She was the only passenger in the bus and even though it was quite frightening, Eloise found the strength to relax and look out of the window. She had expected the bus to go as fast as a monorail, since it already looked like one, but it didn’t. A lot of realizations hit her psyche like bullets as she stared out of the window – there was absolutely no traffic on the road, no signals, no bumps, no uphills, and no downhills. The roads were straight as a line. The town looked like it was fading away. The bright colors were getting darker, the quirky shapes were getting banal and the overall landscape shifted from being pleasing, to sour. A little while later, barren land on either side of a perfectly paved road was all Eloise could see. And then the bus stopped. Eloise’s heartbeat shot up.
“Why are you stopping in the middle of nowhere?” she shouted at the bus driver and a chill went down her spine.
“Relax, lady,” the driver laughed, “I’ve only stopped to pick another passenger.”
Relaxing was the last thing Eloise was capable of while in this town. A really thin figure with closely cropped head boarded the bus after a few seconds. The figure stood and talked to the bus driver and from the voice, Eloise deduced it was a woman. She was wearing a trench coat and carried a very lady-like purse. The bus had started moving again but the woman and the bus driver were still talking. Eloise closed her eyes and rested her head against the window. She took a deep breath and imagined what her life as an artist would be like. She visualized the art gallery she had not yet seen, and an exhibition of her art. She pictured Bree and herself, standing side by side, with wine glasses in their hands, laughing over something trivial. Eloise had dreamed of this since she was in high school, had been sketching and painting since, but had never thought of it as a profession. Growing up with Dali and Munch and Magritte, all Eloise ever wanted was to be recognized for what she was good at and for the longest time only a few friends took interest in her work and she was thankful for them. But everything was about to change for Eloise. Perhaps not in the way she had imagined it to be, but a change was about to materialize nevertheless.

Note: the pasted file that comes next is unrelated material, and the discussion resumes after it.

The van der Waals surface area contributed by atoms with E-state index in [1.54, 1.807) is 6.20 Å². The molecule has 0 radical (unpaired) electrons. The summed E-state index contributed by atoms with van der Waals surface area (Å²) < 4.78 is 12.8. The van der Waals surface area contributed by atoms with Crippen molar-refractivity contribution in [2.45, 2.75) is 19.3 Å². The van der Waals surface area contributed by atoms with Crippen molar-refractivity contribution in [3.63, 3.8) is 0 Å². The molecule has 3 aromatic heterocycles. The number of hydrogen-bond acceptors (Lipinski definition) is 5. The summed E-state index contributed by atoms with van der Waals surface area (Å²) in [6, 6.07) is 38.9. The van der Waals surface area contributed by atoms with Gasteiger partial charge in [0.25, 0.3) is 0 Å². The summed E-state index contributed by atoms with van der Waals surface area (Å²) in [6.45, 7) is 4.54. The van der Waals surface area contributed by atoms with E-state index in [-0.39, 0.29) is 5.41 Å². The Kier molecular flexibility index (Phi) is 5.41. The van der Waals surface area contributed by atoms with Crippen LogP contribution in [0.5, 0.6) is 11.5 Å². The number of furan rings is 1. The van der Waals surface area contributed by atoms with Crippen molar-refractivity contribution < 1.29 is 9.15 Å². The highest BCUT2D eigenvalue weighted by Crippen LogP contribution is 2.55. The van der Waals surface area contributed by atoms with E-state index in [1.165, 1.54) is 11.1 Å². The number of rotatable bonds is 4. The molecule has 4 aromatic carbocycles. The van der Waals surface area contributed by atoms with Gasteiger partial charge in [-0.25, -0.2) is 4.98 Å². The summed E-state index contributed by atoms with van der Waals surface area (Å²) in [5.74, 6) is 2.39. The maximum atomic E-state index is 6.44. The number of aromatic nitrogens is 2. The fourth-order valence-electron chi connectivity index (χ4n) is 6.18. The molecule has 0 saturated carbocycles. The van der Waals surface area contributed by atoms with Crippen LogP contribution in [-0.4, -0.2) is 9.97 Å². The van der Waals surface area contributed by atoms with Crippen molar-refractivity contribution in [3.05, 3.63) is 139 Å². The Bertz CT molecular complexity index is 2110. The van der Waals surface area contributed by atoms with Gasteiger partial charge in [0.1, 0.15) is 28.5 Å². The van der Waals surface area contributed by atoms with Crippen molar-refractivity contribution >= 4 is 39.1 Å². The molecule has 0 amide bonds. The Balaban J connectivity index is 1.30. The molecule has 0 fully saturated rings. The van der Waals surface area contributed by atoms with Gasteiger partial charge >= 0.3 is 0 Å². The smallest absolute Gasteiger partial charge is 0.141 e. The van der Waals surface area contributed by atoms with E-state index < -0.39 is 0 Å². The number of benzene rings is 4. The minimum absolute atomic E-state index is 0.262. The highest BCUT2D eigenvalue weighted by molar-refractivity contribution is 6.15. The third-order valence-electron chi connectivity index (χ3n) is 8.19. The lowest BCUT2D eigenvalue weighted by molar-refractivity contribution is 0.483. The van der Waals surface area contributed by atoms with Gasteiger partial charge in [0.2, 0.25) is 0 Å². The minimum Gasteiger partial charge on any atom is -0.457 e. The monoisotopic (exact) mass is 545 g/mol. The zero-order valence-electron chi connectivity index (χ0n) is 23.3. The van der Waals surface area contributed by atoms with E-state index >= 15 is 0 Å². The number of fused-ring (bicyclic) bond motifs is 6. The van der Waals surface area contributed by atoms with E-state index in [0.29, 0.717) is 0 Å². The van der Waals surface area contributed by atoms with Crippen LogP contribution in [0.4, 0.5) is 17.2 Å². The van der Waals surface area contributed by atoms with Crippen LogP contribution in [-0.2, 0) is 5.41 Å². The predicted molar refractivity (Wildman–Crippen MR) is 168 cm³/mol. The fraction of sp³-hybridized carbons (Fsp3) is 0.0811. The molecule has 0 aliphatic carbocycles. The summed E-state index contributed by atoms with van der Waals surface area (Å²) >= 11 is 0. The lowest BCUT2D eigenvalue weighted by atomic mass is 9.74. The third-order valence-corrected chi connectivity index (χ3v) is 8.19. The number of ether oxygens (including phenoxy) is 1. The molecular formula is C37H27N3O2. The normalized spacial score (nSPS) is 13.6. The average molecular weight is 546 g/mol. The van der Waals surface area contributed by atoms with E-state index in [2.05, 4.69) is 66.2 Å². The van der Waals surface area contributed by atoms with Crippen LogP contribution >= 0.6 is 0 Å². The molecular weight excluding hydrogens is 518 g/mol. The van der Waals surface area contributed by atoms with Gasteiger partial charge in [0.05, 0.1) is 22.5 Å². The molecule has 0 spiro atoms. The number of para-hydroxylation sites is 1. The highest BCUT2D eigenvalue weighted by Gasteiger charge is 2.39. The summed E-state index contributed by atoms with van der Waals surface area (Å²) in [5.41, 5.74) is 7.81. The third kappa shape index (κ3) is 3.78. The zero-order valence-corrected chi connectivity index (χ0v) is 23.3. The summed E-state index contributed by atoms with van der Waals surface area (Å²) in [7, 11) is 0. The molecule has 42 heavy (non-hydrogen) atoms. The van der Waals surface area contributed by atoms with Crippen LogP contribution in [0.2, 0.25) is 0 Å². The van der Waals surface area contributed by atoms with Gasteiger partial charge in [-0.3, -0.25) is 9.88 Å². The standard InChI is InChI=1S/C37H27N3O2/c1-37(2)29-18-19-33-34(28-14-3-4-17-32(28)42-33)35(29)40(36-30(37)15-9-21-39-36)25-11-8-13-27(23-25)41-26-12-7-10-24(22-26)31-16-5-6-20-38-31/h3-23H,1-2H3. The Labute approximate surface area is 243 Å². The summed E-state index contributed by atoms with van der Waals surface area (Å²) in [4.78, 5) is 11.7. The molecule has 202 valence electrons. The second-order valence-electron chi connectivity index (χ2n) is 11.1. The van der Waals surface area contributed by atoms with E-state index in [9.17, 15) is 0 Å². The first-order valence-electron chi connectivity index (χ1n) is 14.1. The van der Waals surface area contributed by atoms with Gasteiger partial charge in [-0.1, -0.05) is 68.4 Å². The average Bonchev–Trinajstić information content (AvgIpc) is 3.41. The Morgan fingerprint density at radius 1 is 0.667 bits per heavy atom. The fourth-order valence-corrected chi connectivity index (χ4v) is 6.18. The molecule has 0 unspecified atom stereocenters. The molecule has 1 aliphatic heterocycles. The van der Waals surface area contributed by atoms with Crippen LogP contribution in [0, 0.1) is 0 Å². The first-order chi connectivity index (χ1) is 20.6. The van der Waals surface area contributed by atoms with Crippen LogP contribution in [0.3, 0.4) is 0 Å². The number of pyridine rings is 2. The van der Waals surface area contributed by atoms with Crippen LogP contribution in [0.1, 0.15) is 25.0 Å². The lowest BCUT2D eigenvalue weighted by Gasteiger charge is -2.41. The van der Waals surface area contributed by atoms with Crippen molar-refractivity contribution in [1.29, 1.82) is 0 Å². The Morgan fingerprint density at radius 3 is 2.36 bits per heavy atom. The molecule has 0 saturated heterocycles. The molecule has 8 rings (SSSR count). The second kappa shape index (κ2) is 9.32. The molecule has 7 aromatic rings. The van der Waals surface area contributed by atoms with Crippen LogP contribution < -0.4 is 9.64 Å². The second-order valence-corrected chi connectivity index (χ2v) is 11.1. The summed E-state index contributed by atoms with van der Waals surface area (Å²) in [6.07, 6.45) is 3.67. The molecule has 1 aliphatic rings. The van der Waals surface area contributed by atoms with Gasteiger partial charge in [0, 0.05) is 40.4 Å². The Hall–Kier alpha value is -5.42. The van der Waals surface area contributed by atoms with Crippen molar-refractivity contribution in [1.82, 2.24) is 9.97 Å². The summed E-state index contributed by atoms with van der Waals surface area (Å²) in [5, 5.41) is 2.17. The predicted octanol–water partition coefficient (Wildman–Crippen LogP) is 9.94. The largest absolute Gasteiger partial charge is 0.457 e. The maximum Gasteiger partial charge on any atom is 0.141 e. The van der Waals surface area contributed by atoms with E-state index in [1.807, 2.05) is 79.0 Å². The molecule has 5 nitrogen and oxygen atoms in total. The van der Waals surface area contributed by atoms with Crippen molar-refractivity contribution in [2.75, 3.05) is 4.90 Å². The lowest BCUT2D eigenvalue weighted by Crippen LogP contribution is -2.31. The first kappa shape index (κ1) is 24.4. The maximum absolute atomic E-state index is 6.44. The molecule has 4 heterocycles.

She slowly opened her eyes. What she saw on the window, where she rested her head a few seconds ago, sent shivers down her spine, fierce enough for her to jump up. The window bore the reflection of the face of the woman who had been talking to the bus driver. The woman had an average sized oval shaped face with full lips and a sharp nose. Her eyes, however, were precariously, unusually, big, and she was looking right at Eloise with them. She turned to look at the woman directly. That was probably the most uncomfortable gaze Eloise had ever been at the receiving end of. In a hasty attempt to maintain her distance, Eloise hit her head on the window.
“Ouch!”
The strange woman’s straight face gave way to a smile.
“Err, hi! I – I’m Eloise!”
The woman leaned her face closer to Eloise’s without a word.
Eloise swiftly stood up.
“If you could, err, excuse me; that would be –” Eloise picked up her portfolio and briskly made her way through the woman’s perfect long legs, to the front of the bus. She couldn’t help but wonder why the woman chose to sit next to Eloise when the entire bus was blatantly empty.